Scramble Seawolves! Part 9

Larry Bradshaw

by Tom Phillips, Seawolf 98 | Reprinted with permission







As if this combat stuff isn’t dangerous enough, Vietnam offered myriad ways to get killed without the enemy laying a glove on you. Some ways involved friendlies, like "friendly" Vietnamese, some involved your own friends, even your own det mates and squadron mates, and some involved other Americans whose names you never learned.

At the nearest local airstrip, which served as our favorite "watering hole" refuel/rearm runway after launching from our home-base YRBM, there was sited at the end of the runway, a small triangular "fort" typical of the numerous defensive installations sprinkled all over the populated areas of the Delta. The place was built of dirt berms topped with sandbags, surrounded by a moat, and by rings of concertina wire. It was manned by the local Ruff Puffs (Regional Forces/Popular Forces); units of home guards, who stood sentry, replenished ammunition and fuel at the strip when it was delivered to them, and maintained whatever barbed wire, punji stakes, or other perimeter defenses that existed at the strip. The fort offered a theoretical rallying point and haven for the nearby population in times of peril. At the approach of danger, the Ruff Puff’s job was to raise the alarm, man the walls, gather in the friendlies, and wait for the real soldiers to arrive and drive off the enemy. Most of these little places, those located in the more well-populated sections of the Delta, anyway, were peaceful little communities by the year 1970, a result of a relatively successful pacification program in the Delta.

We flew over this place whenever we departed the airstrip to the east. One night, as we climbed out, laboring under a full load of fuel and ammunition, in the kill zone and slow to boot, a tracer rose from the wall of the fort, rising straight up before our noses in a streak of red, disappearing overhead. It was disconcerting to say the least. Seeing tracer rise into the night was not unusual, but that one was close.

This was my first encounter with the recently growing phenomenon of non-flyers moving into the neighborhood of an airport, and then complaining about the noise. This guy was ahead of his time and a voice crying in the wilderness, what with him living in South Vietnam and not San Diego. For all I know, he escaped from the Democratic Peoples Repubic of Vietnam as one of the boat people and has set up an airport noise consulting firm near Miramar, although no one has taken fire at Miramar that I know of. Maybe they are, and the jet jocks don’t recognize muzzle flashes, since I’m pretty sure the local civilians don’t use tracers.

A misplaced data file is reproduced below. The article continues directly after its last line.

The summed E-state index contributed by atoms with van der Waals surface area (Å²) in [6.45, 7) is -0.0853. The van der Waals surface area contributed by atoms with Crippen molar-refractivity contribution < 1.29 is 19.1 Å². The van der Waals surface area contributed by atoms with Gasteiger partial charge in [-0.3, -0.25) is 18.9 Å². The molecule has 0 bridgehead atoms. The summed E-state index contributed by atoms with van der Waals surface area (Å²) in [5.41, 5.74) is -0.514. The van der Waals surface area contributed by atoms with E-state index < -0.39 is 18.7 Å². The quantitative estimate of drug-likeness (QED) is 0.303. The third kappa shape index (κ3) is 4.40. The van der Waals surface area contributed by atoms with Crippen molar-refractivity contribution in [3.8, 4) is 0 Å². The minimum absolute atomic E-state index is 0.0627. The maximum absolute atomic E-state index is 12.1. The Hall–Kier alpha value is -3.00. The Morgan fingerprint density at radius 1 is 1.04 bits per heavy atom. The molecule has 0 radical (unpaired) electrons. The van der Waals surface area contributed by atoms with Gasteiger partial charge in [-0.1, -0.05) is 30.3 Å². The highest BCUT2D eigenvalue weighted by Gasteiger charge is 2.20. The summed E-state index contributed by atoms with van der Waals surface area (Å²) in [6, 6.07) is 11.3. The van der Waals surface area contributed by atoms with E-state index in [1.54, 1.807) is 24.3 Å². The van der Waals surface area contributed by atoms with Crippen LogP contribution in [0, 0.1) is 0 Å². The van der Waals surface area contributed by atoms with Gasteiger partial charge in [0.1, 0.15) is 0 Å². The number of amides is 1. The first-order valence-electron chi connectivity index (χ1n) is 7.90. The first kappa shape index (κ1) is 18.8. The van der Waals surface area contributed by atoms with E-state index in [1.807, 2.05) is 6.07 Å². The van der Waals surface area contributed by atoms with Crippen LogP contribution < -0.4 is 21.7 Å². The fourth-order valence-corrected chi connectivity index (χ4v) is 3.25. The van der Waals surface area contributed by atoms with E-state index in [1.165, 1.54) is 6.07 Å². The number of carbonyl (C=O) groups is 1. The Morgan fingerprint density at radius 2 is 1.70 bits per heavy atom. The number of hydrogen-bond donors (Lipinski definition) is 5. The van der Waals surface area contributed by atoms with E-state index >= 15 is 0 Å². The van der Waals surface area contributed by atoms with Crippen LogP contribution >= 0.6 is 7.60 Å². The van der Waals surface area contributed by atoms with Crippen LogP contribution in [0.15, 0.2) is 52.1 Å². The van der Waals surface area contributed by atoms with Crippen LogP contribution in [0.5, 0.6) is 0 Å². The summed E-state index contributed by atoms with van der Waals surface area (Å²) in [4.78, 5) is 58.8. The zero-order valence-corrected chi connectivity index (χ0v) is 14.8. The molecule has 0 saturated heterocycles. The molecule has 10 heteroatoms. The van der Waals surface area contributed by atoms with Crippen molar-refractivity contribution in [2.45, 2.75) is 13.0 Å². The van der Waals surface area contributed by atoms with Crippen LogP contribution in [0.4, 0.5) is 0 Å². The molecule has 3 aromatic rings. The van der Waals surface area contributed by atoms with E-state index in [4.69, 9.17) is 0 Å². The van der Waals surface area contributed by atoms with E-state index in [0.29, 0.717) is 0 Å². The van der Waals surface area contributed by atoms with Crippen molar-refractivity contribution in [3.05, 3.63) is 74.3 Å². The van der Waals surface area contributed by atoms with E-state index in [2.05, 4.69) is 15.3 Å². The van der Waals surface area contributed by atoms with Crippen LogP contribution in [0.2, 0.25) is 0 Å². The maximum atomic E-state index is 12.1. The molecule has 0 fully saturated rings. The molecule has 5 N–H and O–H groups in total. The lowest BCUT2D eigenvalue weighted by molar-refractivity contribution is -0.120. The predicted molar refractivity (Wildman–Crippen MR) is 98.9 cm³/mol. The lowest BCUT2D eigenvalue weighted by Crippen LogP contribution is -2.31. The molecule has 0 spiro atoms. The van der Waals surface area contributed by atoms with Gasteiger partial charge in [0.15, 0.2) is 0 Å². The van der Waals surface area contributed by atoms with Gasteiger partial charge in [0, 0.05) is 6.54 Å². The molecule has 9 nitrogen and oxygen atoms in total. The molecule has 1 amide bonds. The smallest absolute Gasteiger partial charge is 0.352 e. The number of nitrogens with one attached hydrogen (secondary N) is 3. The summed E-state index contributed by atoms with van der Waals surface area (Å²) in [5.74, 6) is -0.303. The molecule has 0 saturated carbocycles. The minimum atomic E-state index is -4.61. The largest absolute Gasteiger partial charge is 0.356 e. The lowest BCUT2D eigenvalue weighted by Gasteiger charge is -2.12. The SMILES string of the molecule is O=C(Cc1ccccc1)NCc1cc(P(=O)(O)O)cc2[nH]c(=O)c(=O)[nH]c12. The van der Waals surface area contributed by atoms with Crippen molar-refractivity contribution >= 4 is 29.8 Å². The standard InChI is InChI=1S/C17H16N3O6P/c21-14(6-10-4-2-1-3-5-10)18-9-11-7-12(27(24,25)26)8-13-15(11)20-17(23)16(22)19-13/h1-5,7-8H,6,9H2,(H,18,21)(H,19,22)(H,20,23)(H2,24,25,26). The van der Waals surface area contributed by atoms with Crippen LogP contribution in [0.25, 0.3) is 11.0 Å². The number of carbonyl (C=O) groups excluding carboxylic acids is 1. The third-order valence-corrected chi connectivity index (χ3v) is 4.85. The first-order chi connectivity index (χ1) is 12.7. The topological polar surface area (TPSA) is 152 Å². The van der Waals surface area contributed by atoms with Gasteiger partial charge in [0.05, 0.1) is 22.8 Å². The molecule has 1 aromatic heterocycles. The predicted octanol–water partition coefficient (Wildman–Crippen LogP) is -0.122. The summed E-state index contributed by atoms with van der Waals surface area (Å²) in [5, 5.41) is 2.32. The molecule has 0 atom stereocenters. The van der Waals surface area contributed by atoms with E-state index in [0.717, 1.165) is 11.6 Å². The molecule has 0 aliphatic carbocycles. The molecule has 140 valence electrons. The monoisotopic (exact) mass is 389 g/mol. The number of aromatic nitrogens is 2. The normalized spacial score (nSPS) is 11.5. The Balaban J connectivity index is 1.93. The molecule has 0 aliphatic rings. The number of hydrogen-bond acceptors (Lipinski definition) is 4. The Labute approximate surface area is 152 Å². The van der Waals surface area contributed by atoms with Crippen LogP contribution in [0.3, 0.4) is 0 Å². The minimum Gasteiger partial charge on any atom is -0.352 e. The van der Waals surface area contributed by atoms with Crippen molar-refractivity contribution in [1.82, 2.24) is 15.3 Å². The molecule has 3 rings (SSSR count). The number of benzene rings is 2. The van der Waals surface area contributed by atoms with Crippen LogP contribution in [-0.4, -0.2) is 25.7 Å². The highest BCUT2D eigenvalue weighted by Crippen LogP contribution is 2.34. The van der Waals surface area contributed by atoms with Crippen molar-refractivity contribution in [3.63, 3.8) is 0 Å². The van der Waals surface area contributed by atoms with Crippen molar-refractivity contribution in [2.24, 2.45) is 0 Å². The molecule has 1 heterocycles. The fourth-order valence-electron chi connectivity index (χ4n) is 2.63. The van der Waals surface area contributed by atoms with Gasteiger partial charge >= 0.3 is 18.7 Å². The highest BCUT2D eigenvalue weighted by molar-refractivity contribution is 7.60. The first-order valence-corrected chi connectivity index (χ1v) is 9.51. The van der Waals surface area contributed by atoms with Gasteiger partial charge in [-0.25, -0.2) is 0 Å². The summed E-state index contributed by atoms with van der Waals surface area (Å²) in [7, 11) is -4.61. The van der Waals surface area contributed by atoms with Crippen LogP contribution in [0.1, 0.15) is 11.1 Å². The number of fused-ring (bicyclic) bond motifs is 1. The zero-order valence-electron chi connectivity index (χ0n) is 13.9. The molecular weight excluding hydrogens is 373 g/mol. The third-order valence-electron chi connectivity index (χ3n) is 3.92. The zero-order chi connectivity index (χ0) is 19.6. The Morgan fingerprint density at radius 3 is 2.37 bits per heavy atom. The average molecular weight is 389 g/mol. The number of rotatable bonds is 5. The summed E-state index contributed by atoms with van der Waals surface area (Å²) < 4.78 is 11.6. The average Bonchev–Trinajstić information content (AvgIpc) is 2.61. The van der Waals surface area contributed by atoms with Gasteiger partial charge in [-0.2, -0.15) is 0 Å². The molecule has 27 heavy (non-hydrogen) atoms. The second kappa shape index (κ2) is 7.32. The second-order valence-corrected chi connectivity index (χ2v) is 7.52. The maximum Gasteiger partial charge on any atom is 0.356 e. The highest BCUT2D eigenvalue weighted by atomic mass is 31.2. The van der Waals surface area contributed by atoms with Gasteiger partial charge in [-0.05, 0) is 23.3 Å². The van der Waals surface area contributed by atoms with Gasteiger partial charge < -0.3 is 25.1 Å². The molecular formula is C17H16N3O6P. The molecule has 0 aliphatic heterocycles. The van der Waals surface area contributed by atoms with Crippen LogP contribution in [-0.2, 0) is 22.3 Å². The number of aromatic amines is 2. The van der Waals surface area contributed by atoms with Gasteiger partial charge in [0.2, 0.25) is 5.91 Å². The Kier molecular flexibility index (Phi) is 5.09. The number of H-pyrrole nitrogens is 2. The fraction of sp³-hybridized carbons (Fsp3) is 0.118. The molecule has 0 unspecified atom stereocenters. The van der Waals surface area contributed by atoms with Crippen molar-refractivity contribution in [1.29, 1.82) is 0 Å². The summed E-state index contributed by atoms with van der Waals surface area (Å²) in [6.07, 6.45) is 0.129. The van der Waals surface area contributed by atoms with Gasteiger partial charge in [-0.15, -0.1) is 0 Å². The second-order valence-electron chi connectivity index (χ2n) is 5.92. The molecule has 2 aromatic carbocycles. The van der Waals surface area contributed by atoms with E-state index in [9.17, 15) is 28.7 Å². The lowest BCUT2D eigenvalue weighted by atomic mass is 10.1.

Taking fire in San Diego is not altogether improbable. I have the singular distinction, as far as I know, of having been hit by small arms fire twice while a student in the training command before I ever got anywhere close to a combat zone; once in a T-34 and once in a Huey. Both times verified by an instructor and squadron maintenance personnel. But that’s another story. . . . .

When we returned to the YRBM that night, we registered a complaint to the local province senior advisor (US), about the carelessness of the sentry at the fort. The province senior advisor is responsible for interfacing between the US and the Vietnamese, coordinating firing clearances, mission support and tasking, and resolving any conflicts. The complaint was forwarded to the province chief (Vietnamese). We thought no more about it.

Two nights later, as we flew over the fort again, a tracer rose from the fort, flashing up through our rotor arc right before our eyes. Close. We immediately switched up the province senior advisor, call sign Proper Jackpot Charlie.